By Marc Laliberte, Information Security Analyst at WatchGuard Technologies
Unless you’ve been living in the wilderness since March 2016, you can’t help but be aware (albeit vaguely) of the global phenomenon that is PokemonGo. An augmented reality game played on your mobile device, the game works by allowing you to capture wild Pokémon using your camera and GPS to track the animated creatures.
The biggest mobile game ever launched in US history, PokemonGo has hit the headlines across the world from the accidental deaths of distracted gamers to links to incredible scenes as hordes of enthusiasts take to the streets to catch rare Pokémon. 2016 has definitely been the year of the Pokémon.
With such an immensely popular and far-reaching app it was only a matter of time before criminals saw its potential.
The first and most obvious attack came in the guise of our old friend, malware. Using third party app stores to offer add-on software, alternative sources of installation or fixes and patches the malware option has been a successful way to infect mobile devices.
There is nothing sophisticated or new about the way that the app is being used to propagate this kind of malware.
Neither is there anything new about the lure of such a hugely popular app attracting the attention of hackers with something else in mind…reverse engineering. Some hackers do this simply for the challenge or the fun whilst others do so for the financial rewards.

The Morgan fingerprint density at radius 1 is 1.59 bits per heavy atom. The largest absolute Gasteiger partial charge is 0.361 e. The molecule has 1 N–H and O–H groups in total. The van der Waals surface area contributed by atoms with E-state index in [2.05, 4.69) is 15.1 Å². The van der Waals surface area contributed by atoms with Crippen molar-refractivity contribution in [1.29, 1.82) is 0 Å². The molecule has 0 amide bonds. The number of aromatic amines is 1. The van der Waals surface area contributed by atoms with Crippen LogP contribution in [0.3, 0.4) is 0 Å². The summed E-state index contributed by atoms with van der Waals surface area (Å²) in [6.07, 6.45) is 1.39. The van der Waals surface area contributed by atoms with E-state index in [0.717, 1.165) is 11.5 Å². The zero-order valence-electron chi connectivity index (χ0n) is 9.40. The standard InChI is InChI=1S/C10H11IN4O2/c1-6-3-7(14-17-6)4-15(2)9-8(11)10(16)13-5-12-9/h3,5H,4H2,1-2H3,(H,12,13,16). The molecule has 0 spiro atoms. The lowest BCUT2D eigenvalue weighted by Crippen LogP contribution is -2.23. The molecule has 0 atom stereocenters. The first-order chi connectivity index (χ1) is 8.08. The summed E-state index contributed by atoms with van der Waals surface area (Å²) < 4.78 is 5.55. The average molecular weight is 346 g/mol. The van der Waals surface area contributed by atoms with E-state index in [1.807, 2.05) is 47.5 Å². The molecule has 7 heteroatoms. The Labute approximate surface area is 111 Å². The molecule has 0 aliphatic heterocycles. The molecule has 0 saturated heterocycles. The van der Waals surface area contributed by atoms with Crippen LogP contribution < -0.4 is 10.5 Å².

Subreddit group, PokemonGoDev, started work as soon as the game was released to reverse engineer the app-to-server communication channel. Since then, users have been publishing the results of their efforts. One user has published both a guide to the communication protocol used by the game as well as an indexed dump for every item and Pokémon in the game.
With the communication method established and a communication channel set up with the PokemonGo servers it wasn’t long before the server responses could be decoded using an Application Program Interface (API).
Well, dedicated PokemonGo enthusiasts now have the ability to hunt their quarry using far more detailed information and, if they so wish, can even ‘collect’ Pokémon without ever leaving their living room. For gamers, this simply isn’t cricket and PokemonGo’s developers, Niantic, should be encouraged to clamp down on users that abuse this backdoor advantage to the game. However, it isn’t exactly a global threat, is it?
Or is it?
Understanding how apps are developed via reverse engineering is a unique way in which programmers and developers learn new tools and is an established method in the industry for advancing the community’s global knowledge base. However, the abilities demonstrated with the PokemonGo app use API to query and receive detailed information from the Niantic server is another example of how quickly and easily the hacking community works.
Though, PokemonGo is just a game, cyber-security isn’t and it remains important to stay vigilant and keep your networks up to date with the latest cyber defence technologies.